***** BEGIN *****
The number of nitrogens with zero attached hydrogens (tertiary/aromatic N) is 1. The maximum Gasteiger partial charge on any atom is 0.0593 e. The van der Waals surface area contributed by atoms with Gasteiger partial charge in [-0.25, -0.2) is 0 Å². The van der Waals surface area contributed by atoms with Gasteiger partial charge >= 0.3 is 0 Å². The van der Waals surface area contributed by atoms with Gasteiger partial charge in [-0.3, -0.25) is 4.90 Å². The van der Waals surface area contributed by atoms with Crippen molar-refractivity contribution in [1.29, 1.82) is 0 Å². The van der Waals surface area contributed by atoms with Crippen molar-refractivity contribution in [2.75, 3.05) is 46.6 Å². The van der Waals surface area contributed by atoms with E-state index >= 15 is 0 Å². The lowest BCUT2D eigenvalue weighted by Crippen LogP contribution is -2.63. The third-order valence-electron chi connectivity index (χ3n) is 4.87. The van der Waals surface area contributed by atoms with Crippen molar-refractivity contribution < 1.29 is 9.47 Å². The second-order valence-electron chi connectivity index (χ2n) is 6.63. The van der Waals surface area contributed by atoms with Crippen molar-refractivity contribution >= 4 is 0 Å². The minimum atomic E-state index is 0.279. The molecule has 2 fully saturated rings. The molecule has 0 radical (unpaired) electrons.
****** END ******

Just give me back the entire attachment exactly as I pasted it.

The number of nitrogens with zero attached hydrogens (tertiary/aromatic N) is 1. The maximum Gasteiger partial charge on any atom is 0.0593 e. The van der Waals surface area contributed by atoms with Gasteiger partial charge in [-0.25, -0.2) is 0 Å². The van der Waals surface area contributed by atoms with Gasteiger partial charge >= 0.3 is 0 Å². The van der Waals surface area contributed by atoms with Gasteiger partial charge in [-0.3, -0.25) is 4.90 Å². The van der Waals surface area contributed by atoms with Crippen molar-refractivity contribution in [1.29, 1.82) is 0 Å². The van der Waals surface area contributed by atoms with Crippen molar-refractivity contribution in [2.75, 3.05) is 46.6 Å². The van der Waals surface area contributed by atoms with E-state index >= 15 is 0 Å². The lowest BCUT2D eigenvalue weighted by Crippen LogP contribution is -2.63. The third-order valence-electron chi connectivity index (χ3n) is 4.87. The van der Waals surface area contributed by atoms with Crippen molar-refractivity contribution < 1.29 is 9.47 Å². The second-order valence-electron chi connectivity index (χ2n) is 6.63. The van der Waals surface area contributed by atoms with Crippen molar-refractivity contribution >= 4 is 0 Å². The minimum atomic E-state index is 0.279. The molecule has 2 fully saturated rings. The molecule has 0 radical (unpaired) electrons.